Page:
This last week we have finally embarked on branching out a little, with journeys a little further afield. I had tried to listen to advice given on the preparation group training and not plan any long journeys in the car until now. No big journeys or long holidays for at least 6 months, they said. Now, I have a lot of friends and family, all spread around the nation - and into the nations - and I love to travel and to have friends to stay as well as to go and stay with them. It has felt like a life sentence at times, cabin fever, my wings clipped, to remain so local and true to the cause but the wait has been worth it. PJ came to me from out of my local authority area, so travelling long distances - several hours - each way for part of our introductions meant loooong days for her when she did some initial visits to my home. We planned introductions to do several day visits before we began the overnight stays. The reason being, she was young and transition and change and past trauma of being moved could trigger anxieties for her at a very vulnerable stage of a major upheaval being imminent : her moving from her stable environment with her foster carers to live with me. The reason at Preparation group it is advised to take long journeys and holidays with caution, is it is too unsettling for them. Time and distance and new places can trigger fears of moving on again and wondering if we will ever go back to our home again that is, by all intents and purposes, still relatively new to them. We were told stories of families booking big holidays abroad in the first few months and then wondering why sleepless nights, unsettled behaviours and the children regress. Children who have travelled many hours to move to their new adoptive home might associate a long journey by car with returning to their foster placement again.
So, with all this in mind and gradually getting to know PJ, we have approached the idea of travelling and going away with care and given it time and preparation. When PJ first arrived, she would cry and become distressed and ask to go home when we got beyond our local park. I spent weeks driving the same pattern in the car to certain places, pointing out key landmarks on the way: the doctors, the postbox, a friends house, the park etc. as the weeks went by, PJ would audibly recite the route as we journeyed along it saying past the park, past the postbox where we post our letters, past our friends house where we go and play. It was like little connections, pieces of a jigsaw, falling into place. I hoped that this would breed a sense of security, the strange becoming familiar and help her orientation to a new place and give a firmer foundation for belonging.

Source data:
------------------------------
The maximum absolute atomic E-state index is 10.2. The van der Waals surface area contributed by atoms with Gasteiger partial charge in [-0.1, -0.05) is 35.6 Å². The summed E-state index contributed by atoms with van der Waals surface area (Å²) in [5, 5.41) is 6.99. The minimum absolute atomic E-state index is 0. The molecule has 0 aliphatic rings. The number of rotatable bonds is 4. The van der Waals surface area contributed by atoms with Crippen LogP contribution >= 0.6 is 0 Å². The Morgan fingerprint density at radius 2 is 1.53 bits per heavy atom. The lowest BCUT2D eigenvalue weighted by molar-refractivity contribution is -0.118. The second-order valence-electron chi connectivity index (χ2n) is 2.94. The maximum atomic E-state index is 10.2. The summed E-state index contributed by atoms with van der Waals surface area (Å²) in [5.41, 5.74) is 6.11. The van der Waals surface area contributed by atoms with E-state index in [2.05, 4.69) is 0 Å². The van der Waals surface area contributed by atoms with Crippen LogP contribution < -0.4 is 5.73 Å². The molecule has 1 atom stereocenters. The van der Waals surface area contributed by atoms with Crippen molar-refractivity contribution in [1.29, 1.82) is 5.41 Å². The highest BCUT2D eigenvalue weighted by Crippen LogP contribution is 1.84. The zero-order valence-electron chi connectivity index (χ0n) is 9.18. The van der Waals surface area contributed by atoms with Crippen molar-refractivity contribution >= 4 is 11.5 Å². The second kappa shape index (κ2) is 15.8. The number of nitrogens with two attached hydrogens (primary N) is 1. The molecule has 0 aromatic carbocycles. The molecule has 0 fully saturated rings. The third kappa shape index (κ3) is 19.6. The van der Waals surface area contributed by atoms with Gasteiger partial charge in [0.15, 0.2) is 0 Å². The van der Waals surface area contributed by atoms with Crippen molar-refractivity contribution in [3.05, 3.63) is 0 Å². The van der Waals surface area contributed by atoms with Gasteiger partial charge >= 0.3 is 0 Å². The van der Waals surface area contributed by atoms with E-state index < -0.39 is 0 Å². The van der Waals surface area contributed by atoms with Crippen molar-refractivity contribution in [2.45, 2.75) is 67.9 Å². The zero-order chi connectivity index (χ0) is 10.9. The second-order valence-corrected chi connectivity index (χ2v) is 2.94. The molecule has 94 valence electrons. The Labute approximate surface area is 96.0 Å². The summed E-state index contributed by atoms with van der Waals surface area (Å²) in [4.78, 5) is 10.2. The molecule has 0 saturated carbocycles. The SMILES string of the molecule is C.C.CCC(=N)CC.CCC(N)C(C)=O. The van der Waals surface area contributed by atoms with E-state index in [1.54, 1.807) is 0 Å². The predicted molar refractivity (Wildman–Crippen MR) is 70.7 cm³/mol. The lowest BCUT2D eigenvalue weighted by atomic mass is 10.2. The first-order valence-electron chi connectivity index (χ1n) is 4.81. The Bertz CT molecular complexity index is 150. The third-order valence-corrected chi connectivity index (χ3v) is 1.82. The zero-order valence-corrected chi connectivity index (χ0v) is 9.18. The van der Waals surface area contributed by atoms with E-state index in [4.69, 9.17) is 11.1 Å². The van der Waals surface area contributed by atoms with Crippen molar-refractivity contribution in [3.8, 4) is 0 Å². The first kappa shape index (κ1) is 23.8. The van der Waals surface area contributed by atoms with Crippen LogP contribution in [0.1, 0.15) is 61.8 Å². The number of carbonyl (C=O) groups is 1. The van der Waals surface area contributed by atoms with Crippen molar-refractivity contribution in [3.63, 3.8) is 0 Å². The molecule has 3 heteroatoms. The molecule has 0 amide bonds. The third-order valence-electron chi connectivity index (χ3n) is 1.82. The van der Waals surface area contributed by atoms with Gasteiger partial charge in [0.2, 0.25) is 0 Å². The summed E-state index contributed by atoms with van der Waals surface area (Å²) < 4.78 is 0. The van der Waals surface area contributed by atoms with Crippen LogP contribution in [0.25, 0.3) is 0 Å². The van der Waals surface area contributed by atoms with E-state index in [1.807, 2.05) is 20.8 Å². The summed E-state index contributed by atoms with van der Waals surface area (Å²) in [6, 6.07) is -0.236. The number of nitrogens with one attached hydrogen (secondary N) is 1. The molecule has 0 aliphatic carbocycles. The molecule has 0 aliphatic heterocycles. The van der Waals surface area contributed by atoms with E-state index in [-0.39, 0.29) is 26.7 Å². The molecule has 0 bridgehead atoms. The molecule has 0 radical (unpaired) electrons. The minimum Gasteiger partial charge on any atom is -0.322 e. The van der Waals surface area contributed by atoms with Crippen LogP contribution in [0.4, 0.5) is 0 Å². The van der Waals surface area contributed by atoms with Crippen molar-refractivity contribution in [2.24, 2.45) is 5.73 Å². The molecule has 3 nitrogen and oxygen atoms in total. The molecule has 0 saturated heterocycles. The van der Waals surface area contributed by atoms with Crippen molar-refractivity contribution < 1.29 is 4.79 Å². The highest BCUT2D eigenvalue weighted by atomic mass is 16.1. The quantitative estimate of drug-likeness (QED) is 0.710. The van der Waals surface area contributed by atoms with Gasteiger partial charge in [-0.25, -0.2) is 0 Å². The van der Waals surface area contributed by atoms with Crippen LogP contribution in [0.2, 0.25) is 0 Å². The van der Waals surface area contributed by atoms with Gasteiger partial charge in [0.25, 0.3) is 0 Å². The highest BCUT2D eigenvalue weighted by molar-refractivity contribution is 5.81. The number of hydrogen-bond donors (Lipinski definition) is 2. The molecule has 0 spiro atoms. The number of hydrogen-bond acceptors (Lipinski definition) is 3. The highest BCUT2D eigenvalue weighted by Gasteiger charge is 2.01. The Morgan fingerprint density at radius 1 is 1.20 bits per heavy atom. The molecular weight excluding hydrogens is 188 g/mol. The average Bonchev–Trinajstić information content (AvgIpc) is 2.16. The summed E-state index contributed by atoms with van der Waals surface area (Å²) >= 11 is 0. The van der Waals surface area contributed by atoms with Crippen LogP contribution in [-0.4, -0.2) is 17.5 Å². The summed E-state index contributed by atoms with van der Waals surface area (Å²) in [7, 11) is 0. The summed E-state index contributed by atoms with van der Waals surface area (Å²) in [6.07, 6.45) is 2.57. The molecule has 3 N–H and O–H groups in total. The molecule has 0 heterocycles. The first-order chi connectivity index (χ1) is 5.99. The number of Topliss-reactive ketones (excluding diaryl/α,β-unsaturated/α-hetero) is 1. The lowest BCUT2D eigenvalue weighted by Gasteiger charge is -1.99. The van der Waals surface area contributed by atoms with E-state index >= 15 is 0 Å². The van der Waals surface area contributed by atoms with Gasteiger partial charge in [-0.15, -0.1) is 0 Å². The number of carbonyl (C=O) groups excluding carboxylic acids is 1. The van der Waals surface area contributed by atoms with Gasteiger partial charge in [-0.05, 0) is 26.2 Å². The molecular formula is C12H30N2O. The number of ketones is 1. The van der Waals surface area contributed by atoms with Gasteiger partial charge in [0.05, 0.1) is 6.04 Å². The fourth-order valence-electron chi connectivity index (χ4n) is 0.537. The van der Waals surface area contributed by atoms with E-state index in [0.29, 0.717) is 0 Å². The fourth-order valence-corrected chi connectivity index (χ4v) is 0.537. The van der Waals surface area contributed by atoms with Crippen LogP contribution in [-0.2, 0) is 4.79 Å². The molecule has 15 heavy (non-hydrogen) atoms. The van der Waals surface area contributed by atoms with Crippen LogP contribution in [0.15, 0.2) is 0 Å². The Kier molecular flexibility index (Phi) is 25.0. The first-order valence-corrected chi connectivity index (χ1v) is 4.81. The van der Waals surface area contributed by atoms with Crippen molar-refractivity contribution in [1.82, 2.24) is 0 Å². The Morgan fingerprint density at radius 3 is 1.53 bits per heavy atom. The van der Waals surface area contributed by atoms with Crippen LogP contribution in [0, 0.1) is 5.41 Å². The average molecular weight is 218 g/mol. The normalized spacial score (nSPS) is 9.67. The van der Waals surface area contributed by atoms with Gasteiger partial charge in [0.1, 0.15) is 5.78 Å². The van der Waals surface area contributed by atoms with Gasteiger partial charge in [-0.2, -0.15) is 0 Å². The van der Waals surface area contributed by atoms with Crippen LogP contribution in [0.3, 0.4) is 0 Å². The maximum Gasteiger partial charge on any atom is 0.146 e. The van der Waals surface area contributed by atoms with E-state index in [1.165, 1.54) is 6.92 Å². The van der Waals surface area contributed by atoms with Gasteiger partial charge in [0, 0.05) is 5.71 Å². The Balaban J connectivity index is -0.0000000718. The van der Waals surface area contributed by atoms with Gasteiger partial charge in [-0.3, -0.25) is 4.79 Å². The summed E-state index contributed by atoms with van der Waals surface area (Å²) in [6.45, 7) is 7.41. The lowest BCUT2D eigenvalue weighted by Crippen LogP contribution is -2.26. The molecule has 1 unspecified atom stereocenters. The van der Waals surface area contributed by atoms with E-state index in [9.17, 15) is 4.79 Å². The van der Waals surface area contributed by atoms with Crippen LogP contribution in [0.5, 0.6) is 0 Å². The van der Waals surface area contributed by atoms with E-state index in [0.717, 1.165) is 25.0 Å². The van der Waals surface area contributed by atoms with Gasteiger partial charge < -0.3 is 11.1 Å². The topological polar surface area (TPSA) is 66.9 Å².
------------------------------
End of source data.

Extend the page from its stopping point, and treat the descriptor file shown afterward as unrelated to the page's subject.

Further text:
Friends and family have visited us and have stayed overnight locally and I have gradually broadened our horizons with day trips of half hour car ride to an hour each way. I have picked places that have gradually increased our journeying time so we pass the previously visited places, to act as landmarks as we then ventured into new territory.
So, 6 months in, I had a plan. I planned a long day trip. We have met the people we went to for the day trip several times as they have come to see us and we skype and phone them regularly, which has helped, as well as photos of their home in PJ's Introduction book. Knowing that we had an overnight stay, looming, I also got her a little suitcase that I gave her the day before we did our day trip, that will be perfect for a few nights stay away once we get to that stage. We talked about going in the car early to get there for lunch and staying for tea and having a bath there and coming home in pyjamas to sleep in our own beds at home. She helped me pack her pyjamas and a towel and then added an interesting and rather eclectic mix of assorted "useful" items into the case as she saw fit! She then spent a lot of the day wheeling her new suitcase around and showing it off to friends. We had a truly fabulous day although, when we arrived some 2 hours later at our destination, just as I was turning off the car ignition she said: Mummy I want to go home! Knowing she says this often when we go anywhere, new or familiar, I uttered a few reassuring words and once we were out of the car, the adventure became quite magical. She loved the day and we had no wet pants, no tears, no regressive behaviours. She was my dream little girl!
This last week, we have done our first overnight stay with friends. Again, this was met with great excitement once I explained it all to her. She was a little hesitant about some of my plans but we got there in the end. She was unsure at visiting one of the places I mentioned, presumably fear of the unknown was kicking in, despite having previously met one of the friends we were meeting and seeing some photos of where we were going. We did go there but I introduced it as a place we would play, which seemed to settle some anxieties she had. It was actually the area where I grew up, so it will be a place that over the years we will visit often and she will hear stories over time of my memories and this place will grow up with her and hopefully help her connectedness develop. It was lovely to run around with her in some of the places I had run as a child and show her a few places I have begun to tell stories of. Then we went to the friends we were staying overnight with. I had taken her own duvet but of course she didn't want to use it! She took several hours to settle down to sleep - and woke up early saying: Mummy, let's not just stay for one sleep, let's stay for lots of sleeps! 5 sleeps.
it was great to hear and hopefully this has paved the way for many more journeys and adventures and holidays to come.